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Fundrise vs. REITs

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Real estate isn’t just for hedge funds and millionaires anymore. Every day new options for the average Joe to enter the real estate game pop up. Two of the most popular are also on different ends of the public spectrum: real estate investment trusts, or REITs, are publicly traded like stocks and represent equity in firms that manage real estate. Fundrise, a private investment company, manages a series of proprietary REITs for you based on income level, risk tolerance, and investing goals.

Let’s look at how they compare.


Fundrise is one of the most accessible services available to the everyday investor without a ton of capital looking to enter the real estate game.

Fundrise emphasizes investment in their own in-house REITs and offers four tiers of membership plans based on investing goals: starter, supplementary income, balanced investing, and long-term growth. The titles speak for themselves and describe the focus of the proprietary REIT you’ll be investing in.


Fundrise is provides great accessibility, although less so than REITs traded through normal brokerages. You don’t need hundreds of thousands of dollars to invest in real estate, nor do you need to take a high-interest rate loan out (like a mortgage in today’s Federal Reserve exponential rate increase environment).

Instead, you can get started with an account balance as low as $10 for the starter option. Additionally, fees are capped at 1% annually (0.85% management plus 0.15% advisory). This is very low for private equity fee structuring, although there are additional small fees if you withdraw money before agreed-upon exit windows.

In addition to the basic cost of capital, Fundrise’s platform and tier/strategy structure are intuitive and easy to navigate, especially as you learn how the real estate sector works.


Not only has the overall real estate market skyrocketed over recent years, but Fundrise has a long-term average (amongst all tiers) return in the 11% range. This return is fantastic and is especially important to offset coming stock market losses with more tangible equities and less sensitivity to stock problems.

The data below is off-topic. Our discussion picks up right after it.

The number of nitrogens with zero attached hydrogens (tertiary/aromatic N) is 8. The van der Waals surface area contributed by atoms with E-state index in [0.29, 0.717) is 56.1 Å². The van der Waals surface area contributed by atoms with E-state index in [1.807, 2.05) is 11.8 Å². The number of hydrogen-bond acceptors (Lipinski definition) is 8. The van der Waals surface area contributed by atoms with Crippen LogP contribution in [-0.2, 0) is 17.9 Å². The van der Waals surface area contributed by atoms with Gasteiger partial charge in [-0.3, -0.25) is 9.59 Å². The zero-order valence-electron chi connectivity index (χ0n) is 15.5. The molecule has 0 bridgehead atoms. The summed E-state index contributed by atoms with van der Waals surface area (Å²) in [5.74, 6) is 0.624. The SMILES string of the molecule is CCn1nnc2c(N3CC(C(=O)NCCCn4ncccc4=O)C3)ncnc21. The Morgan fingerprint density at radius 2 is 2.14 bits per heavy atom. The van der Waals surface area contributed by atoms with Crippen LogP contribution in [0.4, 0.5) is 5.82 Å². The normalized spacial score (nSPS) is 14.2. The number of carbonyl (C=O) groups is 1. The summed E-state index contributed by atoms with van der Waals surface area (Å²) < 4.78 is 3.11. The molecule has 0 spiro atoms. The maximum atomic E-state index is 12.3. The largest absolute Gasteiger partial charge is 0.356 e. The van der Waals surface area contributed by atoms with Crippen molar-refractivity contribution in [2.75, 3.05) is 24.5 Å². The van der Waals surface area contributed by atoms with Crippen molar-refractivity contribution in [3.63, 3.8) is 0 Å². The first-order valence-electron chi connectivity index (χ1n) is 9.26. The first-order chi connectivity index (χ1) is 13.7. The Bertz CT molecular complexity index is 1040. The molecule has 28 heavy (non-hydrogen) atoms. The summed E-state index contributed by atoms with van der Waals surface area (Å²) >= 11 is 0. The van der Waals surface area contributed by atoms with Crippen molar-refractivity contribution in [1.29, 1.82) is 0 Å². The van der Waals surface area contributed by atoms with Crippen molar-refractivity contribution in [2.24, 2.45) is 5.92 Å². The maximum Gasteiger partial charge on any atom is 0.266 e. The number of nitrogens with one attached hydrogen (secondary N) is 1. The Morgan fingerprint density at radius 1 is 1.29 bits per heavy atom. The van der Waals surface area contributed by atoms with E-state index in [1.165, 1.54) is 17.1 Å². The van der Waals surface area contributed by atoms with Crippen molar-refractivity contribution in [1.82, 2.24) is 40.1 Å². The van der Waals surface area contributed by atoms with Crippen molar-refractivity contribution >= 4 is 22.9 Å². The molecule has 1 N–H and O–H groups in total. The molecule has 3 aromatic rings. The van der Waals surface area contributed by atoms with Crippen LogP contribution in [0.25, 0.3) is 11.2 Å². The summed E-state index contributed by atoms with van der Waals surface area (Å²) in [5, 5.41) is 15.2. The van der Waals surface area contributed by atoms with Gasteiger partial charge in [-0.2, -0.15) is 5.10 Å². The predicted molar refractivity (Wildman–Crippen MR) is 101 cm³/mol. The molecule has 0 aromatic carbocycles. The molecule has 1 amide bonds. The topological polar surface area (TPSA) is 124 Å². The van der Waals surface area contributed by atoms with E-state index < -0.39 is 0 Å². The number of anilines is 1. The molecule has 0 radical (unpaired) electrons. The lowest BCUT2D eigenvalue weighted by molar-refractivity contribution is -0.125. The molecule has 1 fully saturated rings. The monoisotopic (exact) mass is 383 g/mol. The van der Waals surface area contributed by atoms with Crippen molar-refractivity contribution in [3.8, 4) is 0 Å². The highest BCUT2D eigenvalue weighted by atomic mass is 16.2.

What are some of the downsides?

  • Market Risk. This isn’t just applicable to Fundrise – as we saw in 2008, the real estate market isn’t impenetrable, and crashes can still happen. Luckily, post-crisis legislation and regulation have helped mitigate the potential of future issues like we saw in 2008.
  • This is a benefit we mentioned, but although baseline fees are meager, there can be complicated fee and penalty structures if you elect to withdraw money before the expiration window you agree to when investing. It’s always important to read whatever agreement you sign when investing with a new service, but the complex structure of Fundrise contingency fees amplifies the importance.


Reits fundrise

Real estate investment trusts, or REITs, are broad, publicly-available equities that represent a firm’s stake in income-generating real estate. Think condos, malls, resorts, whatever – tons of REIT options are available.

Cost of Capital

Since REITs are traded like stocks, they have many of the same benefits and downsides. For example, when looking for an initial investment, you will be required to invest a minimum of the price of one share – which can range from $100 to $1000+, compared to Fundrise’s minimum investment requirement ($10).

More Work for You

You will also have to do your due diligence when selecting the REITs you invest in. You’ll need to determine and manage risk profile, risk-adjusted returns, management fees, and costs – the list is endless. Compare this to Fundrise’s wholly managed, diversified, and risk-adjusted offerings with transparent baseline fees.

Most REITs also focus on cash flow generation through tenancy and financing, compared to Fundrise’s additional capital appreciation goals.


Like Fundrise, REITs have solid returns. They also have the advantage of a longer collective time horizon, as REITs have been around for decades – the REIT sector has returned 11.51% over the past four decades, which is a strong showing. While this does appear to beat Fundrise, we must remember that Fundrise, as a firm, is newer than the collective REIT market, and its long-term outlook means that they are necessarily slower to start over the first few years.

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